Common Usage: The defense of necessity can apply to just about any type of crime committed (except homicide cases). However, in practice, the defense usually applies to non-DUI driving offenses and theft cases. These crimes include: theft (usually for emergency medical supplies), driving without a license, driving with a suspended license, speeding, evading police, unauthorized use of vehicle, driving without insurance, and more.

Affirmative Defense: The defense of necessity is an affirmative defense. This means that the defendant must raise and prove that the defense applies. The defendant must prove the defense of necessity by a preponderance of the evidence, which simply means that the defendant more likely than not needed to commit the crime in order to avoid a greater harm that was not caused by the defendant. The fact that the defendant is burdened with proving a necessity defense does not absolve the district attorney of his duty to prove every element of a criminal charge beyond a reasonable doubt. In fact, the district attorney must prove a criminal charge before the defendant's necessity defense is even considered.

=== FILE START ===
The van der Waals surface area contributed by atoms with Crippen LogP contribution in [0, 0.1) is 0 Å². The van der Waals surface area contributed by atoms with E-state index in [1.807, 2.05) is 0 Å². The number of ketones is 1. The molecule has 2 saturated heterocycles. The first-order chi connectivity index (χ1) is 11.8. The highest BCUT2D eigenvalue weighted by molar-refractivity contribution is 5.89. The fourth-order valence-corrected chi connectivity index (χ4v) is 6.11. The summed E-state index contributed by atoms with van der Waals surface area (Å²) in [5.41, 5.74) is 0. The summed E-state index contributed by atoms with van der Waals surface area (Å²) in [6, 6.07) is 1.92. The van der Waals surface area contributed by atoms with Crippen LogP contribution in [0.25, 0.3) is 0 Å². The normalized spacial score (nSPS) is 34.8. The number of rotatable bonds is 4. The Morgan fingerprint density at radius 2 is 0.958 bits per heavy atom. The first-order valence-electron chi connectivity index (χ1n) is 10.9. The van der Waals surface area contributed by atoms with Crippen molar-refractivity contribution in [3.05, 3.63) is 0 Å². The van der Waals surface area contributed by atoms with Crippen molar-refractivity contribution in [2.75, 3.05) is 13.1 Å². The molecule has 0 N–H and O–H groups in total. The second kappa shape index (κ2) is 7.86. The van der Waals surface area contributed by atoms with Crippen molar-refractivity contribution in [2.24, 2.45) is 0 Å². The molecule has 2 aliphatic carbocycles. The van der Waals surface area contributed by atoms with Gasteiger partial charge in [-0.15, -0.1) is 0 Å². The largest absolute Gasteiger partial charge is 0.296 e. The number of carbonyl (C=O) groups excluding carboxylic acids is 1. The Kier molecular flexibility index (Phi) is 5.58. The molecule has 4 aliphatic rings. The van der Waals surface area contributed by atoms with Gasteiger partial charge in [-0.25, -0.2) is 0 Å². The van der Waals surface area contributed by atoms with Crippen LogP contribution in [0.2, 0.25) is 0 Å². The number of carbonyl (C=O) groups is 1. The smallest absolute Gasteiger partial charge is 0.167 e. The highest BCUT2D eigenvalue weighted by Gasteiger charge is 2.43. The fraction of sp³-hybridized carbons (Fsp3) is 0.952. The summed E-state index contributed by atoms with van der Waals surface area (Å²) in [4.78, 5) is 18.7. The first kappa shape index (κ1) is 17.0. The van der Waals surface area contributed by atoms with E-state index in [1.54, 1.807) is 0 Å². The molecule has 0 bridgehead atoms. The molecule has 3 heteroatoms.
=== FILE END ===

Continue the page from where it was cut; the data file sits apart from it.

For more information on defenses to crime, including the defense of necessity, contact our criminal defense lawyers today for a free consultation. Our lawyers are experienced and have successfully handled hundreds of misdemeanor and felony cases in San Bernardino County. Our office open seven days a week to assist you and we will patiently explain to your rights and defense options as they apply to any criminal allegations. Call today!